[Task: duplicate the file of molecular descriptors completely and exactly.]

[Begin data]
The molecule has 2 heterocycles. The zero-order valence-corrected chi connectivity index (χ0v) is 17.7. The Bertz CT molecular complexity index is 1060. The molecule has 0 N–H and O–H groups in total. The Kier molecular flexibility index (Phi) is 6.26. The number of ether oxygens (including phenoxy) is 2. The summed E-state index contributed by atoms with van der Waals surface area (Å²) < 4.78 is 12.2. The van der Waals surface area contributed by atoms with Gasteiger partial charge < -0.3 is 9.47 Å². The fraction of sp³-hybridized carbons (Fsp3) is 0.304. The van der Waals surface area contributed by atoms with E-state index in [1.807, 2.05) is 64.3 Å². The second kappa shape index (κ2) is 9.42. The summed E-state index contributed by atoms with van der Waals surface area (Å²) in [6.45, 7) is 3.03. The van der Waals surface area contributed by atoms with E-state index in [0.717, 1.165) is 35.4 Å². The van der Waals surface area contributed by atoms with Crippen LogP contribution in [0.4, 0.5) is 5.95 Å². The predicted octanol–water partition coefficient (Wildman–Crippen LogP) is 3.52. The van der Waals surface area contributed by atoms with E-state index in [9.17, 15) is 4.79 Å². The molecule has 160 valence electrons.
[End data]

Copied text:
The molecule has 2 heterocycles. The zero-order valence-corrected chi connectivity index (χ0v) is 17.7. The Bertz CT molecular complexity index is 1060. The molecule has 0 N–H and O–H groups in total. The Kier molecular flexibility index (Phi) is 6.26. The number of ether oxygens (including phenoxy) is 2. The summed E-state index contributed by atoms with van der Waals surface area (Å²) < 4.78 is 12.2. The van der Waals surface area contributed by atoms with Gasteiger partial charge < -0.3 is 9.47 Å². The fraction of sp³-hybridized carbons (Fsp3) is 0.304. The van der Waals surface area contributed by atoms with E-state index in [1.807, 2.05) is 64.3 Å². The second kappa shape index (κ2) is 9.42. The summed E-state index contributed by atoms with van der Waals surface area (Å²) in [6.45, 7) is 3.03. The van der Waals surface area contributed by atoms with E-state index in [0.717, 1.165) is 35.4 Å². The van der Waals surface area contributed by atoms with Crippen LogP contribution in [0.4, 0.5) is 5.95 Å². The predicted octanol–water partition coefficient (Wildman–Crippen LogP) is 3.52. The van der Waals surface area contributed by atoms with E-state index in [9.17, 15) is 4.79 Å². The molecule has 160 valence electrons.